Government plans to relocate an entire town because of earthquake and tsunami risk
It’s time for the town of Muisne to leave the island, the government says.
Located in Esmeraldas Province on Ecuador’s north coast, Muisne was severely damaged by the April 16 earthquake and has been near the epicenter of several strong aftershocks, including one last week.
Cesar Navas, Minister of Security, says the move is necessary due the island’s low elevation – the highest point is four meters – and its vulnerability to both earthquakes and tsunamis. He says the island’s population of 2,000 will be moved inland to an area that is more than 20 meters above sea level at a cost of $80 million, a cost to be shared by the federal and provincial governments.
Navas said the island will become a recreational area, connected to the mainland by pedestrian and bicycle bridges, an idea proposed by President Rafael Correa last week. “No new construction will be allowed and resale of existing property will be prohibited,” he said, adding that details of property condemnation and compensation are yet to be determined.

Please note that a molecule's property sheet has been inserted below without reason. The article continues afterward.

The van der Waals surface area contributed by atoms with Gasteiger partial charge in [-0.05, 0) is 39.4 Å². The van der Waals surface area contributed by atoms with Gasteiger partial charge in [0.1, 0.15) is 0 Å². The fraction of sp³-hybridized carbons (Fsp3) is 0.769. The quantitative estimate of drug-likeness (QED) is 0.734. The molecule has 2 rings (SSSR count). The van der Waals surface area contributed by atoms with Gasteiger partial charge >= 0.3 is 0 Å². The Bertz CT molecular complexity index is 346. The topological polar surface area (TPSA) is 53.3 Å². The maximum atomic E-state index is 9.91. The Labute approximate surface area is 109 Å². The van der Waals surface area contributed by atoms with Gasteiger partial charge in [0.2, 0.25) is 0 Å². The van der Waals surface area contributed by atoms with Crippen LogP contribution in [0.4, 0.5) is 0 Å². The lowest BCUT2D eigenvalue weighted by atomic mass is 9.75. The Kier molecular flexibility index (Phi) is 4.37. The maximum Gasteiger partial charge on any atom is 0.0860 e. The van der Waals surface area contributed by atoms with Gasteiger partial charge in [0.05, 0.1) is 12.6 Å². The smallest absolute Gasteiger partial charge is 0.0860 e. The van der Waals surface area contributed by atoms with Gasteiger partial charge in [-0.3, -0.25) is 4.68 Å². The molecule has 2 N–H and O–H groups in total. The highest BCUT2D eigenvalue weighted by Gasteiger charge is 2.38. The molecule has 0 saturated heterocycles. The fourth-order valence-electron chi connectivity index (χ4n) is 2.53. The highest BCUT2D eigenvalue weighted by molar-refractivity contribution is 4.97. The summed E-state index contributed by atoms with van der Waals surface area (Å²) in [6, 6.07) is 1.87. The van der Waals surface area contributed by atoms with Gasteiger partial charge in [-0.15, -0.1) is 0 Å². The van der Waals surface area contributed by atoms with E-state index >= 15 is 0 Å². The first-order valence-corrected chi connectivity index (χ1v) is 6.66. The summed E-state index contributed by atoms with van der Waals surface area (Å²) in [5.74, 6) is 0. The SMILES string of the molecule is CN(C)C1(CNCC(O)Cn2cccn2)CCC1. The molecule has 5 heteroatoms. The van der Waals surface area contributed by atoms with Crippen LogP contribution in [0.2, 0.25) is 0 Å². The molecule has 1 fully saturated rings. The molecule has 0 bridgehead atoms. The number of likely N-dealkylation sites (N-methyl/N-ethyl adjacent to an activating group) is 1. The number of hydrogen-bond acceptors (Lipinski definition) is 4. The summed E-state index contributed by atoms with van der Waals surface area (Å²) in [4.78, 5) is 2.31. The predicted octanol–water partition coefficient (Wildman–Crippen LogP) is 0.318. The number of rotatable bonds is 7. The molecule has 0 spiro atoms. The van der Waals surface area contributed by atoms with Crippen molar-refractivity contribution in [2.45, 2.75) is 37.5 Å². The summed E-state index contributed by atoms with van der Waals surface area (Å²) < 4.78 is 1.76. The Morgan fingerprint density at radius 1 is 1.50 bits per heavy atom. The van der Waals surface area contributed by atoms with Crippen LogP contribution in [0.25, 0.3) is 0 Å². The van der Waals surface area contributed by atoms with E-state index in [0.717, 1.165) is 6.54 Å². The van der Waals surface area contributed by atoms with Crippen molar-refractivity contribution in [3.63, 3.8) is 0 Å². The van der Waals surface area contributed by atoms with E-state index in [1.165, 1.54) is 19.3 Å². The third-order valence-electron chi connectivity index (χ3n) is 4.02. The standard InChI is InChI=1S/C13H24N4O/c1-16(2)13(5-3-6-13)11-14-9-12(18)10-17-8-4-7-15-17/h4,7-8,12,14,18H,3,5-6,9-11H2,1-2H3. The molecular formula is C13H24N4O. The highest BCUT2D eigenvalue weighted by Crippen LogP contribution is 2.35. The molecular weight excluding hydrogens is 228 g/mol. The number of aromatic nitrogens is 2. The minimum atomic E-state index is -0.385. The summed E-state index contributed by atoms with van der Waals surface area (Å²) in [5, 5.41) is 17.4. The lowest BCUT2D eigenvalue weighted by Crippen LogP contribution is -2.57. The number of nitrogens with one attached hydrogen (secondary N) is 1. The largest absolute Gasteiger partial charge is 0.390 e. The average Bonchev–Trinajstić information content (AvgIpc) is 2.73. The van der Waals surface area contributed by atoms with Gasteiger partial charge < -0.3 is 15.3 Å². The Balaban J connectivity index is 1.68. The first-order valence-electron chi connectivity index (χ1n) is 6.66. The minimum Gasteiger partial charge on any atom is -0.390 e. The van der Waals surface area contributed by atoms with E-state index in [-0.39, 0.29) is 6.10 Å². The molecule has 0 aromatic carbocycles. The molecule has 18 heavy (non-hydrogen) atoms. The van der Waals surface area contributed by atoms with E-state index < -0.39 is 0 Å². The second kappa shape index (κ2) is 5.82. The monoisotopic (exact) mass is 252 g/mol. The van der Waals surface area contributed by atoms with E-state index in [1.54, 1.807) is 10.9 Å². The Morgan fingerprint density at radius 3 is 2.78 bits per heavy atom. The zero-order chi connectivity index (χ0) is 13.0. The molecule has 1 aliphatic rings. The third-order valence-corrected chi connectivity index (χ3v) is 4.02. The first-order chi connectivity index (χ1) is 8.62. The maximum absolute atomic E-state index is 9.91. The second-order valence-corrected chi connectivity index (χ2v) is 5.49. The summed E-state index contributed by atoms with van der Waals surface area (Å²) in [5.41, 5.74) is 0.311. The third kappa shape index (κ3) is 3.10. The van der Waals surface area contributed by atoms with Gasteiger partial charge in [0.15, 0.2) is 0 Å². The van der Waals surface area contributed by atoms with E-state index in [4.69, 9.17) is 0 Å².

Muisne is not the only town being relocated on the north coast. More than 400 residents of the town and island of Portete, located near Mompiche, were moved inland following the April earthquake, as have several other smaller communities believed to be in particularly vulnerable areas.
Susana Dueñas, regional risk management director, says the primary reason for the relocations is the threat of tsunamis. Historical records show that Ecuador’s entire coast has been over-washed on several occasions during the last 500 years by tsunamis, some with waves of 50 meters above sea level. “This would cause great loss of life,” Dueñas says. “It is our responsibility to prepare now to avoid a tragedy.”